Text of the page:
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Business income insurance, also known as business interruption insurance, helps to cover lost income when a company's physical property is damaged and you’re unable to operate your business because of certain perils covered in the policy.
In an extended shutdown, these business insurance policies can provide the financial support needed to pay employees, cover rent and keep the lights on.
Business interruption insurance is often included in a business owner's policy along with property and liability insurance. Purchasing this bundle of coverage is generally less expensive than purchasing the policies individually. You may also be able to add an endorsement or rider to a commercial property policy to cover the loss of income that results from property damage.
Which businesses can benefit from coverage?
Business owners who have physical locations that provide products and services, or equipment or other types of property used to generate income, would generally benefit from this type of coverage. For example, the owners of a coffeehouse, barbershop and car rental agency could all experience loss of income if their properties were damaged.
What does business income insurance cover?
For business income insurance to pay for certain business expenses, the closure of your business must be the result of covered perils identified in your policy. Possible covered perils might include:
What does business income insurance exclude?
Damage caused by the following is not typically covered:
Business income insurance works alongside commercial property insurance. For example, a wind event severely damages your store's roof and you are unable to open for nearly a month. The roof repair will be covered by a commercial property insurance policy. The loss of income during the closure could be covered by a business income policy.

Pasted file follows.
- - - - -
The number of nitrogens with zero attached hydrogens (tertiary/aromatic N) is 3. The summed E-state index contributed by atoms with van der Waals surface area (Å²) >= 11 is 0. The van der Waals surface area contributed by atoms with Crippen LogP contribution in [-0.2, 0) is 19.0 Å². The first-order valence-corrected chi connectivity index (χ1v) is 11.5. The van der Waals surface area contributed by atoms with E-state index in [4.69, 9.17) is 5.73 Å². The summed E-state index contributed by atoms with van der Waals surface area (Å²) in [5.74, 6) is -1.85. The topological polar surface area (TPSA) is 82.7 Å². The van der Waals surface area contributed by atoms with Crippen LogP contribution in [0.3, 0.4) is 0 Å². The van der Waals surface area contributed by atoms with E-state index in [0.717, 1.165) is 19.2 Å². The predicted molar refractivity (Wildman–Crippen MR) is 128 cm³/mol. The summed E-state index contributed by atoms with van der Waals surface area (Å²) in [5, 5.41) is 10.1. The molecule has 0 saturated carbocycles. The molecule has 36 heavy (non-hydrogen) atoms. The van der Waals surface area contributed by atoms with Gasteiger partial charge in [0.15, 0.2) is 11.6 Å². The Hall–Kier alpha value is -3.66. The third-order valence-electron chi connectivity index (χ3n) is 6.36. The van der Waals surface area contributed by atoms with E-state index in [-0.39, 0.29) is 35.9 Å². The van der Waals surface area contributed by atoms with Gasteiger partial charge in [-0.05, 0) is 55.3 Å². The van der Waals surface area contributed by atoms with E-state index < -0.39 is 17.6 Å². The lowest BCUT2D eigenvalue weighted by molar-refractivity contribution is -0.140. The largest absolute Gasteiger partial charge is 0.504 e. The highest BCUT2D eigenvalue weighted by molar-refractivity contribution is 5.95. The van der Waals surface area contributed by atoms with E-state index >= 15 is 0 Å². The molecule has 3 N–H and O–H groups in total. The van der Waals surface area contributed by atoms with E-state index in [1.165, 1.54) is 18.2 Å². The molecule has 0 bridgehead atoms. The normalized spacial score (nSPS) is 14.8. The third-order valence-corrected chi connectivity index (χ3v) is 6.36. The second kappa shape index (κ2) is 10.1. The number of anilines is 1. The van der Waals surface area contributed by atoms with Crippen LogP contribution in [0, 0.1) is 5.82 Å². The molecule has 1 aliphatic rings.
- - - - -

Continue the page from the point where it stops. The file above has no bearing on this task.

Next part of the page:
What expenses are covered by the policy?
Generally, a policy will help cover lost business income and operating expenses until a business can reopen. Policies vary, but the following are commonly covered:
Lost net income.
Mortgage, lease and rental payments.
Temporary relocation expenses.
The lost net income amount is based on the business's financial records. You may be asked to provide sales records, profit and loss statements, tax returns, payroll records and other information to establish the income and expenses.
How long does coverage last?
Your policy will cover specified expenses for a certain number of days or period of restoration. The standard restoration period is 30 days, but it can be extended to 360 days, according to the Insurance Information Institute. It’s common to have a waiting period between the damage to the property and the start of the period of restoration. Policies vary, but it can be anywhere from 24 to 72 hours.
What factors affect my premium?
As with many other insurance products, the insurer uses a risk assessment to determine your premium amount. This assessment can depend on a number of factors, such as: